Nola Sizemore Staff Writer
September 19, 2013
Harlan County District 1 Magistrate Jonathan Pope questioned bills presented to members of the Harlan Fiscal Court at a meeting held on Thursday. Pope said the county needs to “tighten their belt on unnecessary bills,” citing the decrease in coal severance funds the county is experiencing.
“Are we going to pull the Port-O-Johns from these parks for the winter months,” asked Pope. “We’ve got a bill here for $2,380 for one month. This is an unnecessary expense. We’ve had months it’s been even higher than that.”
Pope said, “We’re going to have to just cut this expense off — this is waste. You’ve not purchased anything — it’s a Port-O-John, and we just can’t afford Port-O-Johns at walking tracks. That’s a luxury we’re going to have to cut. Times are tough and they’re going to get tougher in order to keep our county running efficiently.”
Harlan County Treasurer Ryan Creech responded, saying his office usually calls the agency providing the Port-O-Johns in October asking they be removed.
“I think we need to go ahead and do that, because that is a lot of money being spent on this right now,” said Pope. “Also, there’s a lot of fuel being purchased outside the county garage and the detention center, which are our two designated areas for fuel. We buy fuel at a non-taxed rate for the county and we have it available at the jail and the county garage for county vehicles. That should be the only place fuel is gotten, but I’m seeing where fuel is being bought at lots of other places in the county.”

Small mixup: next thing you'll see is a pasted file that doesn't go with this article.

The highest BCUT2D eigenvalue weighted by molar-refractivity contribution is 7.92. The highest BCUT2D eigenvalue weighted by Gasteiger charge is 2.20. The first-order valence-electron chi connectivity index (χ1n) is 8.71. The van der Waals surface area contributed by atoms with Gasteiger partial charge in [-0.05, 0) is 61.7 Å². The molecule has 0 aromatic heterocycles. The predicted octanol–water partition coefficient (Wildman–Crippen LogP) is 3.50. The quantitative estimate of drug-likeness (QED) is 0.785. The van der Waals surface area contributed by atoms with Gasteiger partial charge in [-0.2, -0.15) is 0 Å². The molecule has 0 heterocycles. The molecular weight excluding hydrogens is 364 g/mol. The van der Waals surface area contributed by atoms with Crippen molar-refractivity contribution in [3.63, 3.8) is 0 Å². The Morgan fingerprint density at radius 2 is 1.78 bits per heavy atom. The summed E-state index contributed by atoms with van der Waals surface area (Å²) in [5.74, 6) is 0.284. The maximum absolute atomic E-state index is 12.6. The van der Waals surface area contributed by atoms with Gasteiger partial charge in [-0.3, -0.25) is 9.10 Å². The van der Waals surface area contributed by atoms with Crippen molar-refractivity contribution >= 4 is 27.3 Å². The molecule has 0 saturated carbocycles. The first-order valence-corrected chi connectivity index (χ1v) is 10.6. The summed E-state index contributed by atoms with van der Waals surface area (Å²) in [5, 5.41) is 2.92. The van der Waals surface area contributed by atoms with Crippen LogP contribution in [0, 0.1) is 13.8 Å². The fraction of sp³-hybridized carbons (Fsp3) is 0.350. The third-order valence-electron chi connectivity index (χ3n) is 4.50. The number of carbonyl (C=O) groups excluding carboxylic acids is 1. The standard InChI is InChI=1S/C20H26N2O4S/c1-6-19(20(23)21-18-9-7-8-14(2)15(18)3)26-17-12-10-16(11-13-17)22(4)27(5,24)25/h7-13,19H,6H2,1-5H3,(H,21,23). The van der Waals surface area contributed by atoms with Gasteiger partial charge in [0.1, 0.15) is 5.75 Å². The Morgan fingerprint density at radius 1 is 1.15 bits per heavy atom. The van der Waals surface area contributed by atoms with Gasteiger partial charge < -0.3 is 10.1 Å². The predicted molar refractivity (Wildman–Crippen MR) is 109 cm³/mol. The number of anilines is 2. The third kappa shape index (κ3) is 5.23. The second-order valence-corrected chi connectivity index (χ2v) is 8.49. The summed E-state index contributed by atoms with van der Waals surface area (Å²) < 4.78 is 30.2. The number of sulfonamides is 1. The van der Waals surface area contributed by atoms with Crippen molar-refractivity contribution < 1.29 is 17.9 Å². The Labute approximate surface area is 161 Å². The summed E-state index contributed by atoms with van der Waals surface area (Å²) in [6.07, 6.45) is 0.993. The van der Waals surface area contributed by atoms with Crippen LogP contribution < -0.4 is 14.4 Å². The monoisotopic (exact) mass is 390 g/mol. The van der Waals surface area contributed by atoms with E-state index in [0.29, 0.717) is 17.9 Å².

Pope said he knows there are times when county employees are in the Tri-City area and fuel must be purchased at local gas stations because the county doesn’t have a designated fueling area there.
“Some of these places listed in the bills that county employees are buying gas are right down the road from the jail and the county garage,” said Pope. “We need to get this stopped. Instead of using local gas stations for county vehicles they can go to the county garage, but looks like they are just going down the street ½ a mile and buying fuel. We’ve got to quit that. “
Pope said there was over $2,000 worth of fuel purchased at one gas station and $500 at another.
Harlan County Judge-Executive Joe Grieshop said fire departments have to purchase fuel where it is accessible to them in the event of an emergency.
Reach Nola Sizemore at 606-573-4510, ext. 115, firstname.lastname@example.org